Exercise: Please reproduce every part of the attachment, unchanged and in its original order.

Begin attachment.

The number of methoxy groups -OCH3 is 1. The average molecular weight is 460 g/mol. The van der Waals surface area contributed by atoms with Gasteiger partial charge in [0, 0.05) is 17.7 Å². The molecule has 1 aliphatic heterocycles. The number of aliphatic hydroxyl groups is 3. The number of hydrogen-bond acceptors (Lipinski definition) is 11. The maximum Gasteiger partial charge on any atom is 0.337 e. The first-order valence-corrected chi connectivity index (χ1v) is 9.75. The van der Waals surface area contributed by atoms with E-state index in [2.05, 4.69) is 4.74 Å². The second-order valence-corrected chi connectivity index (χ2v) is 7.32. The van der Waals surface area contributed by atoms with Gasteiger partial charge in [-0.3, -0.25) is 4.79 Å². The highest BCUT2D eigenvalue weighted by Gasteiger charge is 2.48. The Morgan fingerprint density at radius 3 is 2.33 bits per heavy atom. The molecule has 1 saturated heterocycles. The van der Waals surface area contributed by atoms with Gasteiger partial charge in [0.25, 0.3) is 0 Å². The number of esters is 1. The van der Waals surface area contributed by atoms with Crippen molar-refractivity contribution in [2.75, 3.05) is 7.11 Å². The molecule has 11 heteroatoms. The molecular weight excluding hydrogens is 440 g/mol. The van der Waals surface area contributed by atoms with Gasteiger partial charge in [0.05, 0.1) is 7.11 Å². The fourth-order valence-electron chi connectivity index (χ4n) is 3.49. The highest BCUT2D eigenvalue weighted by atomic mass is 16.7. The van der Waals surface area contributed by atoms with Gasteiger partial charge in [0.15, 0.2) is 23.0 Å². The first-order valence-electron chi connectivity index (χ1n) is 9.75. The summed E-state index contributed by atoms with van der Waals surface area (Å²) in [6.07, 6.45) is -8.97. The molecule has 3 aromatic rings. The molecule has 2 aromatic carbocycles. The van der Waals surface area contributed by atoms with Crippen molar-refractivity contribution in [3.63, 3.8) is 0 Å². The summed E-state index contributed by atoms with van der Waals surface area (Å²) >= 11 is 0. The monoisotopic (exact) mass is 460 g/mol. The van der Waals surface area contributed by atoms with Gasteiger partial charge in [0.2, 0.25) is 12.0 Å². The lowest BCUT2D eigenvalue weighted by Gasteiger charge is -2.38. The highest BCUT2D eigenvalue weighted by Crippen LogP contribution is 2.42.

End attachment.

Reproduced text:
The number of methoxy groups -OCH3 is 1. The average molecular weight is 460 g/mol. The van der Waals surface area contributed by atoms with Gasteiger partial charge in [0, 0.05) is 17.7 Å². The molecule has 1 aliphatic heterocycles. The number of aliphatic hydroxyl groups is 3. The number of hydrogen-bond acceptors (Lipinski definition) is 11. The maximum Gasteiger partial charge on any atom is 0.337 e. The first-order valence-corrected chi connectivity index (χ1v) is 9.75. The van der Waals surface area contributed by atoms with E-state index in [2.05, 4.69) is 4.74 Å². The second-order valence-corrected chi connectivity index (χ2v) is 7.32. The van der Waals surface area contributed by atoms with Gasteiger partial charge in [-0.3, -0.25) is 4.79 Å². The highest BCUT2D eigenvalue weighted by Gasteiger charge is 2.48. The Morgan fingerprint density at radius 3 is 2.33 bits per heavy atom. The molecule has 1 saturated heterocycles. The van der Waals surface area contributed by atoms with Gasteiger partial charge in [0.25, 0.3) is 0 Å². The number of esters is 1. The van der Waals surface area contributed by atoms with Crippen molar-refractivity contribution in [2.75, 3.05) is 7.11 Å². The molecule has 11 heteroatoms. The molecular weight excluding hydrogens is 440 g/mol. The van der Waals surface area contributed by atoms with Gasteiger partial charge in [0.05, 0.1) is 7.11 Å². The fourth-order valence-electron chi connectivity index (χ4n) is 3.49. The highest BCUT2D eigenvalue weighted by atomic mass is 16.7. The van der Waals surface area contributed by atoms with Gasteiger partial charge in [0.15, 0.2) is 23.0 Å². The first-order valence-electron chi connectivity index (χ1n) is 9.75. The summed E-state index contributed by atoms with van der Waals surface area (Å²) in [6.07, 6.45) is -8.97. The molecule has 3 aromatic rings. The molecule has 2 aromatic carbocycles. The van der Waals surface area contributed by atoms with Crippen molar-refractivity contribution in [3.63, 3.8) is 0 Å². The summed E-state index contributed by atoms with van der Waals surface area (Å²) >= 11 is 0. The monoisotopic (exact) mass is 460 g/mol. The van der Waals surface area contributed by atoms with Gasteiger partial charge in [0.2, 0.25) is 12.0 Å². The lowest BCUT2D eigenvalue weighted by Gasteiger charge is -2.38. The highest BCUT2D eigenvalue weighted by Crippen LogP contribution is 2.42.